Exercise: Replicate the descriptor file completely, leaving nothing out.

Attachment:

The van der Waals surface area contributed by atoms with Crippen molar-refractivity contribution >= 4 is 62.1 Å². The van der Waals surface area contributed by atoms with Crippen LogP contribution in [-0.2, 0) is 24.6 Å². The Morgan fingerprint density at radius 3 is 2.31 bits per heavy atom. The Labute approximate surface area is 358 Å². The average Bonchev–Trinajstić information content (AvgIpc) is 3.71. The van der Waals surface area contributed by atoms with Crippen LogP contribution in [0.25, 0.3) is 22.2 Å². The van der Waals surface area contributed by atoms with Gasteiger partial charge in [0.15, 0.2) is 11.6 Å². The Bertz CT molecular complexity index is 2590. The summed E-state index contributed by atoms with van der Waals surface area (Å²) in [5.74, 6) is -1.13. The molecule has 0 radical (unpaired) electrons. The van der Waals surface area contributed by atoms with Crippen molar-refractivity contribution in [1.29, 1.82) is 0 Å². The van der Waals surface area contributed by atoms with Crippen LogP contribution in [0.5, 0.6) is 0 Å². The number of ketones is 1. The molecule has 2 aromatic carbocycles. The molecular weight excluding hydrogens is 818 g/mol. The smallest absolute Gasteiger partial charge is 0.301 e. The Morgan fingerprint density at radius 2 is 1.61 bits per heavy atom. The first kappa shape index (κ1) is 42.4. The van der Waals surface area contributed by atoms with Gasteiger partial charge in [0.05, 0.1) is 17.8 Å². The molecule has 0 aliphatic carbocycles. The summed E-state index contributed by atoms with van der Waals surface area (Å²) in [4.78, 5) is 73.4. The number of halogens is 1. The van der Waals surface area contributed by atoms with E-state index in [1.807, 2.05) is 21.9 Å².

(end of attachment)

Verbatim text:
The van der Waals surface area contributed by atoms with Crippen molar-refractivity contribution >= 4 is 62.1 Å². The van der Waals surface area contributed by atoms with Crippen LogP contribution in [-0.2, 0) is 24.6 Å². The Morgan fingerprint density at radius 3 is 2.31 bits per heavy atom. The Labute approximate surface area is 358 Å². The average Bonchev–Trinajstić information content (AvgIpc) is 3.71. The van der Waals surface area contributed by atoms with Crippen LogP contribution in [0.25, 0.3) is 22.2 Å². The van der Waals surface area contributed by atoms with Gasteiger partial charge in [0.15, 0.2) is 11.6 Å². The Bertz CT molecular complexity index is 2590. The summed E-state index contributed by atoms with van der Waals surface area (Å²) in [5.74, 6) is -1.13. The molecule has 0 radical (unpaired) electrons. The van der Waals surface area contributed by atoms with Crippen molar-refractivity contribution in [1.29, 1.82) is 0 Å². The van der Waals surface area contributed by atoms with Crippen LogP contribution in [0.5, 0.6) is 0 Å². The number of ketones is 1. The molecule has 2 aromatic carbocycles. The molecular weight excluding hydrogens is 818 g/mol. The smallest absolute Gasteiger partial charge is 0.301 e. The Morgan fingerprint density at radius 2 is 1.61 bits per heavy atom. The first kappa shape index (κ1) is 42.4. The van der Waals surface area contributed by atoms with Gasteiger partial charge in [0.05, 0.1) is 17.8 Å². The molecule has 0 aliphatic carbocycles. The summed E-state index contributed by atoms with van der Waals surface area (Å²) in [4.78, 5) is 73.4. The number of halogens is 1. The van der Waals surface area contributed by atoms with E-state index in [1.807, 2.05) is 21.9 Å².